‘Marginalised communities to access justice’



A GROUPING of lawyers working to improve access to justice in Zimbabwe, Legal Resource Foundation (LRF) said it has stepped up efforts to have paralegal services formalised to allow rural communities to access justice.
LRF executive director, Lucia Masukazanhi revealed this early this week on the sidelines of a workshop on transparency and accountability for sustainable development organised by a German International company, GIZ in conjunction with the Zimbabwe Anti-Corruption Commissions (Zacc).

Masukazanhi said marginalised communities do not have the information as to what to expect in court and how to handle any justice issue which makes paralegals’ operation vital to rural areas. “People in the rural areas encounter challenges in accessing justice due to various reasons, but the main barriers are the costs, complexity of the procedure and the law itself and the lack of information and knowledge about the law,” Masukazanhi said.

“In as much as we have legal practitioners providing legal assistance certain individuals find it difficult to access justice because they might not afford to pay the fees prescribed by legal practitioners and definitely no one would open a law firm in the rural areas where there is no clientele so this gap is filled by legal aids who are paralegals.”

Masukazanhi said although there were only a few in existence in Zimbabwe, there was need to formalise the initiative and also have institutions that will train the paralegals.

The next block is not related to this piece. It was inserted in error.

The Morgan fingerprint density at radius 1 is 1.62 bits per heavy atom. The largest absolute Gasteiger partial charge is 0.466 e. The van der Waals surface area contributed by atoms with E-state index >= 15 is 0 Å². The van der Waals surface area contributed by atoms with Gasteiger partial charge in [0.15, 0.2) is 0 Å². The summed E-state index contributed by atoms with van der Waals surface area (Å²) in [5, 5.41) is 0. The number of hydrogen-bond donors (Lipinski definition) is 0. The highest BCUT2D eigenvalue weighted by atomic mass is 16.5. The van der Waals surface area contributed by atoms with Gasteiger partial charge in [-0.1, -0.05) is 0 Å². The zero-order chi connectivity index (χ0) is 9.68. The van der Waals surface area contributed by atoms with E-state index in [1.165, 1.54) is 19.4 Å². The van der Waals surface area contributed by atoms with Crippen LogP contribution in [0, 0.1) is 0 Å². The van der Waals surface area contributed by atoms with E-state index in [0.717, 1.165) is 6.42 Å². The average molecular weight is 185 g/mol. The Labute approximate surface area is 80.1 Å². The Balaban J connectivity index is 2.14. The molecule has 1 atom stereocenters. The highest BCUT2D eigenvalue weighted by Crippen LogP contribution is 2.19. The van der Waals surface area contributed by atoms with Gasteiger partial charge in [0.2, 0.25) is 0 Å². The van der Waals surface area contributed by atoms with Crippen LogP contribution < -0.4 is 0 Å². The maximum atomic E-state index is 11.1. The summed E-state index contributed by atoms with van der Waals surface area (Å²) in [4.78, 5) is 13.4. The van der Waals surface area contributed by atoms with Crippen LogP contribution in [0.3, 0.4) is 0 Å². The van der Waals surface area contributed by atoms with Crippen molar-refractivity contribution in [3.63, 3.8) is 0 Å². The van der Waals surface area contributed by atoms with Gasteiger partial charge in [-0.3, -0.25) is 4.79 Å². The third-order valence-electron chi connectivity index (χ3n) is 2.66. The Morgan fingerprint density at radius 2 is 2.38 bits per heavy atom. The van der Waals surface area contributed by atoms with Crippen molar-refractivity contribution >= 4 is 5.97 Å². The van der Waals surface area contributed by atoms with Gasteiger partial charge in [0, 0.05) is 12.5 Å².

“There is a gap as far as access to justice is concerned and the workshop focused on the issue of recognition of paralegals in our bid to enhance access to justice for the marginalised and vulnerable groups. Someone has to give them advice and assistance in terms of the steps that they ought to take and what to expect in court, hence just like Tanzania and other African countries, we need to have institutions that provide training for them,” she said.

Midlands State University is so far the only institution that is offering training for paralegals.

Meanwhile, Zacc has adopted the multi-agency response to corruption which will see different stakeholders involved in fighting corruption working together immediately after the matter has been reported.

Zacc spokesperson John Makamure said they had proposed a robust implementation and monitoring programme of the national anti-corruption strategy which will also see them engage marginalised communities.